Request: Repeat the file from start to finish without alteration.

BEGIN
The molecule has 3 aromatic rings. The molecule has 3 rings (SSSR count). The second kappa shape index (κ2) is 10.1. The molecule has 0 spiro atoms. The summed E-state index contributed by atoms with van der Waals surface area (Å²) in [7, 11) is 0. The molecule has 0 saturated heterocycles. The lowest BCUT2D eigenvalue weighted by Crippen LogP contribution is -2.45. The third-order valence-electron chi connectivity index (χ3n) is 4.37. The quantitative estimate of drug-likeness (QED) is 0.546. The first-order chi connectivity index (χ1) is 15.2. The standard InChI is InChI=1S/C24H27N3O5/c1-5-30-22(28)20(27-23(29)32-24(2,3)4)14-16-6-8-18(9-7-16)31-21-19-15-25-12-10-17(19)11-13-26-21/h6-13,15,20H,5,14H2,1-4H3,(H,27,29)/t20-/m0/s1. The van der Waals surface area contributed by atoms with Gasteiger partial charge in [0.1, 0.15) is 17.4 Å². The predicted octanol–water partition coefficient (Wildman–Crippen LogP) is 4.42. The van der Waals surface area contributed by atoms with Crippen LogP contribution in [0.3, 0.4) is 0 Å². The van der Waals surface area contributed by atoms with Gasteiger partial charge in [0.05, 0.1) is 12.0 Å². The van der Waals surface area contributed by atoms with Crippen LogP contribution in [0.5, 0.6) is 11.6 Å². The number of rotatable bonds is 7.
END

The molecule has 3 aromatic rings. The molecule has 3 rings (SSSR count). The second kappa shape index (κ2) is 10.1. The molecule has 0 spiro atoms. The summed E-state index contributed by atoms with van der Waals surface area (Å²) in [7, 11) is 0. The molecule has 0 saturated heterocycles. The lowest BCUT2D eigenvalue weighted by Crippen LogP contribution is -2.45. The third-order valence-electron chi connectivity index (χ3n) is 4.37. The quantitative estimate of drug-likeness (QED) is 0.546. The first-order chi connectivity index (χ1) is 15.2. The standard InChI is InChI=1S/C24H27N3O5/c1-5-30-22(28)20(27-23(29)32-24(2,3)4)14-16-6-8-18(9-7-16)31-21-19-15-25-12-10-17(19)11-13-26-21/h6-13,15,20H,5,14H2,1-4H3,(H,27,29)/t20-/m0/s1. The van der Waals surface area contributed by atoms with Gasteiger partial charge in [0.1, 0.15) is 17.4 Å². The predicted octanol–water partition coefficient (Wildman–Crippen LogP) is 4.42. The van der Waals surface area contributed by atoms with Crippen LogP contribution in [0.3, 0.4) is 0 Å². The van der Waals surface area contributed by atoms with Gasteiger partial charge in [0.05, 0.1) is 12.0 Å². The van der Waals surface area contributed by atoms with Crippen LogP contribution in [0.5, 0.6) is 11.6 Å². The number of rotatable bonds is 7.